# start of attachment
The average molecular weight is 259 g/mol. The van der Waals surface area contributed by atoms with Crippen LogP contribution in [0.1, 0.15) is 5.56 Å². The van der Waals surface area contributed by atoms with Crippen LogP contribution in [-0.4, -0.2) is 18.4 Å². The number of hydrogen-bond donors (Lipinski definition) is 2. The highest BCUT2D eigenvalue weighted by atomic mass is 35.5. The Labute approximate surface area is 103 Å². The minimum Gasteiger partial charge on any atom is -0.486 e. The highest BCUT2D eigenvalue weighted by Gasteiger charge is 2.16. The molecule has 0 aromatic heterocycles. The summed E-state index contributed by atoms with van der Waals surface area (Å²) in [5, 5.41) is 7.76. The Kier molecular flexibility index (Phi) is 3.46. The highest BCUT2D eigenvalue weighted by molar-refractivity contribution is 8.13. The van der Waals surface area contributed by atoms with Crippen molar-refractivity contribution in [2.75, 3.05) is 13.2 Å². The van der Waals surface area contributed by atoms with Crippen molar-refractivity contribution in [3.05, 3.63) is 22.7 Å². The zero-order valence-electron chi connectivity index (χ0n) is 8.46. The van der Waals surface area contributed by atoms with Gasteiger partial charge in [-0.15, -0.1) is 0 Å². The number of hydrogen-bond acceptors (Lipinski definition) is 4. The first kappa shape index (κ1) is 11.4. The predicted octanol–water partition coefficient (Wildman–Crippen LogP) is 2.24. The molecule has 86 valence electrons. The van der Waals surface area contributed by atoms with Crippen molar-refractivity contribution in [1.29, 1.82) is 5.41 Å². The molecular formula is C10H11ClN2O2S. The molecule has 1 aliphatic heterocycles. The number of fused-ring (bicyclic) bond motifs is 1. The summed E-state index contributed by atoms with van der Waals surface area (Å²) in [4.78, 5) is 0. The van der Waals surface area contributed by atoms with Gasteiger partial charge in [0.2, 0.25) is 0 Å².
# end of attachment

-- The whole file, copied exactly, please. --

The average molecular weight is 259 g/mol. The van der Waals surface area contributed by atoms with Crippen LogP contribution in [0.1, 0.15) is 5.56 Å². The van der Waals surface area contributed by atoms with Crippen LogP contribution in [-0.4, -0.2) is 18.4 Å². The number of hydrogen-bond donors (Lipinski definition) is 2. The highest BCUT2D eigenvalue weighted by atomic mass is 35.5. The Labute approximate surface area is 103 Å². The minimum Gasteiger partial charge on any atom is -0.486 e. The highest BCUT2D eigenvalue weighted by Gasteiger charge is 2.16. The molecule has 0 aromatic heterocycles. The summed E-state index contributed by atoms with van der Waals surface area (Å²) in [5, 5.41) is 7.76. The Kier molecular flexibility index (Phi) is 3.46. The highest BCUT2D eigenvalue weighted by molar-refractivity contribution is 8.13. The van der Waals surface area contributed by atoms with Crippen molar-refractivity contribution in [2.75, 3.05) is 13.2 Å². The van der Waals surface area contributed by atoms with Crippen molar-refractivity contribution in [3.05, 3.63) is 22.7 Å². The zero-order valence-electron chi connectivity index (χ0n) is 8.46. The van der Waals surface area contributed by atoms with Gasteiger partial charge in [-0.15, -0.1) is 0 Å². The number of hydrogen-bond acceptors (Lipinski definition) is 4. The first kappa shape index (κ1) is 11.4. The predicted octanol–water partition coefficient (Wildman–Crippen LogP) is 2.24. The molecule has 86 valence electrons. The van der Waals surface area contributed by atoms with Crippen molar-refractivity contribution in [1.29, 1.82) is 5.41 Å². The molecular formula is C10H11ClN2O2S. The molecule has 1 aliphatic heterocycles. The number of fused-ring (bicyclic) bond motifs is 1. The summed E-state index contributed by atoms with van der Waals surface area (Å²) in [4.78, 5) is 0. The van der Waals surface area contributed by atoms with Gasteiger partial charge in [0.2, 0.25) is 0 Å².